In March of 2018, occupational health and safety (OHS) management systems got a global upgrade with the publication of a new International Organization for Standardization (ISO) standard. ISO 45001:2018, Occupational health and safety management systems—Requirements with guidance for use, will replace Occupational Health and Safety Assessment Series (OHSAS) 18001. If you’re planning on maintaining an […]
With offices across the country slowly reopening, workers are returning to a changed landscape with new procedures and office norms. This means that companies must review their emergency preparedness plans and adapt them to the realities of the pandemic.
The number of staffing agencies and temporary workers grew rapidly during the end of the last century, and the types of alternative work arrangements continue to proliferate. There now are several types of workers in “nonstandard work arrangements.”
The American Society of Safety Professionals (ASSP), the world’s oldest professional safety organization founded in 1911, is taking steps to improve diversity, equity and inclusion within the Society and throughout the occupational safety and health profession. The formation of a board-level task force this summer represents ASSP’s renewed commitment to principles of fairness, respect and […]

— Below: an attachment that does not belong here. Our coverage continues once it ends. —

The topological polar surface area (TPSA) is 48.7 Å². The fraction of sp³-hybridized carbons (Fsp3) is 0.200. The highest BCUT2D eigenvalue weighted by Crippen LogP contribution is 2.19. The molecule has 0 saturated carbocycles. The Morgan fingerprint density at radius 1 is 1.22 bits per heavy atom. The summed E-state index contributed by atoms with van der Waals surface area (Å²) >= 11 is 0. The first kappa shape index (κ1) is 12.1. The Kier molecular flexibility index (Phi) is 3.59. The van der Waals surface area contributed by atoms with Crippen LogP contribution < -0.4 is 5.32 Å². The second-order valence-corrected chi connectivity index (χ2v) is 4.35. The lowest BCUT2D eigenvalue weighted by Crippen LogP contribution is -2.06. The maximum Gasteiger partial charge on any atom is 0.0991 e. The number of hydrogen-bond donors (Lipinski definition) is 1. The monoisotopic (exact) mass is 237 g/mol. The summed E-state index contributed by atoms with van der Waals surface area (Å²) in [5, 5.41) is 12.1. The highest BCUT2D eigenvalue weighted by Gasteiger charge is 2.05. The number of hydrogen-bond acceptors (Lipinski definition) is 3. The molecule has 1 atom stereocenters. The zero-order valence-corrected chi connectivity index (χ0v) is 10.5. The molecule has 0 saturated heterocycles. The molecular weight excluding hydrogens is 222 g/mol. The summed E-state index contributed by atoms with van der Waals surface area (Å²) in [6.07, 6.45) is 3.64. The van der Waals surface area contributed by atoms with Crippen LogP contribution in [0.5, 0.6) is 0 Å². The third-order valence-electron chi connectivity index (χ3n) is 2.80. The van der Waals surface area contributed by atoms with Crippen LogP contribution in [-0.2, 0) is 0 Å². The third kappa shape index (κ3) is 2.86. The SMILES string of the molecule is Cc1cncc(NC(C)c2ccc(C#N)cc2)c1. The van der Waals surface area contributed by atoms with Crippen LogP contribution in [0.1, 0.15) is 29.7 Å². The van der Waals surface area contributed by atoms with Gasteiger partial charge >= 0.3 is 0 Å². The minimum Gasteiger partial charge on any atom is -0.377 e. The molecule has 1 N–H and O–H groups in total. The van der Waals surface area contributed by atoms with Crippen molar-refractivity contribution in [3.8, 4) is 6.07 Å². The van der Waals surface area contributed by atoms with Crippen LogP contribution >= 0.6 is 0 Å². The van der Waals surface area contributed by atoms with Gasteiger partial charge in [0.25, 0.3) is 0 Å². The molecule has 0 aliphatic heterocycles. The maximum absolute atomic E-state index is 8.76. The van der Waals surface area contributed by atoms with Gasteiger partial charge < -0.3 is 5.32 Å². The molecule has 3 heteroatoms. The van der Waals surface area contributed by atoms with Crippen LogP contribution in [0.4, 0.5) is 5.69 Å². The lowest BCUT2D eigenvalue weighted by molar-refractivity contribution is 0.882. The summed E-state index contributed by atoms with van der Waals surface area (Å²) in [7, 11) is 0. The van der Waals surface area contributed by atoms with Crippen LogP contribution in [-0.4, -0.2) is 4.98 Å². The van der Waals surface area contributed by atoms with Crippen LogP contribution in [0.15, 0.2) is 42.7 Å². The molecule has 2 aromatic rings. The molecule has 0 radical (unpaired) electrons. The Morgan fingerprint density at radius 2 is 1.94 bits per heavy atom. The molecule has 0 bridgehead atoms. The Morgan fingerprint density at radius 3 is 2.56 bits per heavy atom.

The COVID-19 outbreak is at top of mind for environment, health, and safety (EHS) professionals nationwide. Keep up with the current number of cases in your state with our interactive map, updated daily—and read on to learn 11 steps your organization can take to help limit its exposure to, and disruption by, the coronavirus.
Do your employees know how to handle hazardous materials safely? Here are 11 basic rules all employees who handle hazardous materials should know and follow.
Why reinvent the wheel when there are so many ready-made safety observances to link up to? The National Safety Council (NSC) publishes an annual list of safety meeting topics. Here are some highlights.
The Hazard Communication Standard (HCS) requires pictograms on labels to alert users of the chemical hazards to which they may be exposed. Each pictogram consists of a symbol on a white background framed within a red border and represents a distinct hazard(s). The pictogram on the label is determined by the chemical hazard classification.
Your workforce, your customers, and your markets are increasingly diverse. To promote individual and organizational success, you must welcome diversity and manage it well. These five steps will help you to manage diversity effectively.